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Syria: FSA denies withdrawal from Latakia - ASHARQ AL-AWSAT English Archive
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A handout picture released by the Syrian Arab News Agency (SANA) on August 8, 2013 shows Syrian army tanks parked on the side of a road during an alleged pursuit of opposition fighters in the Latakia province, western Syria. (AFP PHOTO/HO/SANA.)

A handout picture released by the Syrian Arab News Agency (SANA) on August 8, 2013 shows Syrian army tanks parked on the side of a road during an alleged pursuit of opposition fighters in the Latakia province, western Syria. (AFP PHOTO/HO/SANA.)

Beirut, Asharq Al-Awsat—Syrian opposition activists accused members of the Free Syrian Army (FSA) of urging the opposition military units to pull out of Latakia and of stopping arms supplies. However, senior FSA sources denied such claims and stressed that the battle to liberate the Syrian coast is underway, Asharq Al-Awsat has learned.

Speaking exclusively to Asharq Al-Awsat, activist Omar Jablawi said: “Members of the FSA contacted commanders of the battalions fighting the regime in Latakia asking them to halt their advance by pulling out of the sites seized in the last few days.”

Jablawi was not allowed to disclose the identity of the members of the FSA that made the call. He explained that “arm supplies were halted during the last hours”, prompting those fighters who rejected the FSA’s request to “use the ammunition they seized from regime during the battles in the coastal villages”, he added.

The opposition activist denied that “the battalions affiliated with the FSA had withdrawn as a result of the battles taking place in the villages of Aramo and Bayt Al-Shakouhi,” adding, “Opposition [fighters] still in control of 10 pro-Assad villages.”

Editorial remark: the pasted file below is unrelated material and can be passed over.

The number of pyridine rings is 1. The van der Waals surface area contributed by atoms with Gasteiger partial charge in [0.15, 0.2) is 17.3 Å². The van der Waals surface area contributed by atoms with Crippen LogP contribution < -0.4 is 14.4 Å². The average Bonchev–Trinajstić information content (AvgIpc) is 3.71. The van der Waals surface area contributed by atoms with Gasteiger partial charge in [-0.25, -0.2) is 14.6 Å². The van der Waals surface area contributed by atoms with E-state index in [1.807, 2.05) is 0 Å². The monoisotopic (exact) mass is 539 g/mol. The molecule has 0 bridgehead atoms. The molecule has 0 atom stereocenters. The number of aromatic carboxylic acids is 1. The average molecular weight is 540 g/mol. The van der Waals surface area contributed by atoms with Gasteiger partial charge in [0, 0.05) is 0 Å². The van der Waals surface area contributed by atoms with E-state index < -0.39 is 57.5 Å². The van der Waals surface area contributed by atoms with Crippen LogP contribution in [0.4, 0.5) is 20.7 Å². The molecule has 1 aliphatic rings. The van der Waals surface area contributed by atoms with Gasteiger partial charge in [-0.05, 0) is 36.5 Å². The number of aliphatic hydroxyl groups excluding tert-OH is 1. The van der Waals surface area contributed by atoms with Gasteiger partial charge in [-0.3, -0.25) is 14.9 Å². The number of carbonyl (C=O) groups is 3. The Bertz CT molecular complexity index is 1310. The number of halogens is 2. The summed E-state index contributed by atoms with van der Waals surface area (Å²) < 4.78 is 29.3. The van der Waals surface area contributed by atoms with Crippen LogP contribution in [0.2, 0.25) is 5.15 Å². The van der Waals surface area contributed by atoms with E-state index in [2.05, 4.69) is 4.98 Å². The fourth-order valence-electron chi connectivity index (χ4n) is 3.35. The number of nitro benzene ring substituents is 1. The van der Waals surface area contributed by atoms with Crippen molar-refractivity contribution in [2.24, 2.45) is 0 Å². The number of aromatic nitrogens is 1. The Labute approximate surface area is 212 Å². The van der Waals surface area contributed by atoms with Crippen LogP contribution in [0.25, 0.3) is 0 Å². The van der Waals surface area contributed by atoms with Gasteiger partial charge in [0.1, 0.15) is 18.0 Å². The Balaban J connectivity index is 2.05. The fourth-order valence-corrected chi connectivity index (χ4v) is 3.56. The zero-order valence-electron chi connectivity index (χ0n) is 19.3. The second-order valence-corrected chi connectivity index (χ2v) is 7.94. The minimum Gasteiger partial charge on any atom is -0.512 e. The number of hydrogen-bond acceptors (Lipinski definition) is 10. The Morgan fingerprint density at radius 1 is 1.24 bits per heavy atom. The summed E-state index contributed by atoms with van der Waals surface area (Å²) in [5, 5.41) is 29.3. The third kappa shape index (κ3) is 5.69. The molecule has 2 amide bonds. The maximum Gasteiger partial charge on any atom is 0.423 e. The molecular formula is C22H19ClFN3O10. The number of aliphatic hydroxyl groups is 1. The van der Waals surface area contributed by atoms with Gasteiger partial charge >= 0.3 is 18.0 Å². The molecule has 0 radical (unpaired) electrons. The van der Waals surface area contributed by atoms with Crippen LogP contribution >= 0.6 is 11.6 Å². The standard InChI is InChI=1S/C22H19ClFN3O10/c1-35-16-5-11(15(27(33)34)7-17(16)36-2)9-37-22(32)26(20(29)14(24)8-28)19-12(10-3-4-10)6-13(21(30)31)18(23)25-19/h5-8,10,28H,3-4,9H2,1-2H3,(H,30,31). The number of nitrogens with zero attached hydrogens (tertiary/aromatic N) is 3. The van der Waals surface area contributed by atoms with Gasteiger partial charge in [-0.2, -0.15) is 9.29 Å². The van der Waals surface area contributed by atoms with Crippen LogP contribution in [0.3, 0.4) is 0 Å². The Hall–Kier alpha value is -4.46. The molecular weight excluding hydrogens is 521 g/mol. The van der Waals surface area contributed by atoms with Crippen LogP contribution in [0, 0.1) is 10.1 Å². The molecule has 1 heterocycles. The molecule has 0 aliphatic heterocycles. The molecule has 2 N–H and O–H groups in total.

He also said that “Sheikh Badr Eddine Ghazal is detained by the Muhajireen Brigade rather than the Islamic State of Iraq and Syria (ISIS),” although “many Alawite prisoners are held by Islamist battalions.”

Opposition fighters have reportedly made a significant headway seizing 11 Alawite pro-Assad villages near Latakia last week as a part of the so-called “battle to liberate the Syrian coast.” With anti-Assad fighters moving on towards the strategic village of Al-Nabi Yunus to the north of Latakia, several opposition figures demanded that battles be halted and FSA battalions retreat.

For his part, spokesman for the FSA Luai Al-Mekdad denied that members of the FSA demanded an end of battles.

He told Asharq Al-Awsat that “the battles were planned a long time ago in coordination with the military councils in the villages of Latakia,” and that “prisoners held during battles along the coast were detained because they fought along the regime rather for being Alawite.”

“The opposition represented by the battalions affiliated with the FSA will abide by international law when dealing with prisoners,” he added.

Regarding the issue of prisoners, Jablawi revealed that negotiations between the regime forces and several Islamist battalions are underway to swap Alawite prisoners with female anti-Assad activists.

Reports indicated that several Alawite opposition figures, including the National Coordination Committee for Democratic Change (NCC), have expressed their concerns over potential sectarian violence that may result from battles along the Syrian coast.

The FSA vowed in a statement to “protect all civilians in the Syrian coast and all families seeking resort.” The statement continued: “FSA military operations are directed at security points, military observatories, Shabeeha militants’ barracks and battalions and military centers not villages and civilians.”

For its part, the Syrian National Coalition (SNC) welcomed the statement which it considered as an “embodiment of the values and ideals of the Syrian rebels,” urging the FSA fighters to “abide by all the statement’s points.”

The SNC also called on regime fighters to drop their weapons immediately.

Asharq Al-Awsat

Asharq Al-Awsat

Asharq Al-Awsat is the world’s premier pan-Arab daily newspaper, printed simultaneously each day on four continents in 14 cities. Launched in London in 1978, Asharq Al-Awsat has established itself as the decisive publication on pan-Arab and international affairs, offering its readers in-depth analysis and exclusive editorials, as well as the most comprehensive coverage of the entire Arab world.

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